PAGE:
Duck suggested the name "The Dream Syndicate" in reference to Tony Conrad's early 1960s New York experimental ensemble (better known as the Theatre of Eternal Music), whose members included John Cale.

On February 23, 1982, the Dream Syndicate performed its first show at Club Lingerie in Hollywood. A four-song EP was recorded at the home of Tom Mehren in Pasadena, with Paul B. Cutler engineering and producing,[4] and released on Wynn's Down There label,[5] and the band quickly achieved local attention for its often aggressively long, feedback-soaked improvisations. Influences on the band, which was soon deemed "a seminal force in the city's '80s underground rock evolution", were The Velvet Underground, Neil Young,[6] and Television.

The band was signed to Slash Records, whose subsidiary Ruby Records released its debut and by far best-known album, The Days of Wine and Roses, in 1982. Days of Wine and Roses "sent shockwaves through the American underground in the early 1980s", but MTV favored a different kind of music.[7]Early 1983 saw the UK (Rough Trade Records) release of the album's lead track, "Tell Me When It's Over," as the A-side of an EP which also included a live cover of Neil Young's "Mr. Soul."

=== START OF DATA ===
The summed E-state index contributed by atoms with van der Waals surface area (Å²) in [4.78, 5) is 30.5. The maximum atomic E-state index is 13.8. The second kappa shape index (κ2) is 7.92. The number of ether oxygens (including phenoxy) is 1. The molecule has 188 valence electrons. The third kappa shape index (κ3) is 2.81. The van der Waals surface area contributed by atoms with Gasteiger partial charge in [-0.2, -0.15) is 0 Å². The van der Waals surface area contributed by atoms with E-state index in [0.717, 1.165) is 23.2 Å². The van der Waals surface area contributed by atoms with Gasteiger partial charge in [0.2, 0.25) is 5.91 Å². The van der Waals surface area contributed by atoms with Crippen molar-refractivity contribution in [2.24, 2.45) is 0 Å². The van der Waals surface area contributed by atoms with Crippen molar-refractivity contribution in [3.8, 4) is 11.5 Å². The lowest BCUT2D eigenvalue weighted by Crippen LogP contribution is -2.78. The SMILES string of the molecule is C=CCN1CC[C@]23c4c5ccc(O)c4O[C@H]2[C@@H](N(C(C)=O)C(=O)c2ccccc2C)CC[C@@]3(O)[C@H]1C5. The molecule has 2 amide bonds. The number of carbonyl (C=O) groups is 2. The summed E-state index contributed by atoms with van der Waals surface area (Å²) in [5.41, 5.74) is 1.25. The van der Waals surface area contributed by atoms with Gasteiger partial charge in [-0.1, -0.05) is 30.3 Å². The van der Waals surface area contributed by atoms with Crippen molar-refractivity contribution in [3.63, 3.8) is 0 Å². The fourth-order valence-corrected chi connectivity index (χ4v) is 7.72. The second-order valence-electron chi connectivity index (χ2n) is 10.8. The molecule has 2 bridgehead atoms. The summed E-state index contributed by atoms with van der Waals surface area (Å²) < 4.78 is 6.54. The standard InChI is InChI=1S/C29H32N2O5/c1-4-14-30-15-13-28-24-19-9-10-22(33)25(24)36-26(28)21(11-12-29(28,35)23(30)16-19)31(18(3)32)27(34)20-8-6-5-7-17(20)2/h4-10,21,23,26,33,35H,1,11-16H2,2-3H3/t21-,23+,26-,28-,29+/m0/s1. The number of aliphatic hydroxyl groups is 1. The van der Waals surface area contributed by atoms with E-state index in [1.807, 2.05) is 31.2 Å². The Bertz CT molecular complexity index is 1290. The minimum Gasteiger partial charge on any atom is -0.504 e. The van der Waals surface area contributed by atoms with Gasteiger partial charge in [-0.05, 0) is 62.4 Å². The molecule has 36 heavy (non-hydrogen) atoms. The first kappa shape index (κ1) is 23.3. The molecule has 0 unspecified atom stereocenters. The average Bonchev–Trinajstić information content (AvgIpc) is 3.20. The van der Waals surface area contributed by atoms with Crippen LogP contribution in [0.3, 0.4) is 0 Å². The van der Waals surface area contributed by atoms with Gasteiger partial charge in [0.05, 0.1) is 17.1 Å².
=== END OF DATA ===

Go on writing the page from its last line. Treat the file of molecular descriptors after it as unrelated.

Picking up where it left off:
Kendra Smith left the band and joined David Roback, formerly of the band Rain Parade, to form Opal. She was replaced in the Dream Syndicate by David Provost.

The Medicine Show was recorded in 1984 in San Francisco with producer Sandy Pearlman. The commercial failure of the album contributed towards the group's temporary breakup. They opened tours for R.E.M. and U2 and released the 5-song EP This Is Not the New Dream Syndicate Album - Live (1984), the last record to feature Karl Precoda on guitar (who soon after left to pursue a career in screenwriting) and the first appearance of bassist Mark Walton. The band left A&M after the label rejected its demo for "Slide Away", later released on the semi-official It's Too Late to Stop Now.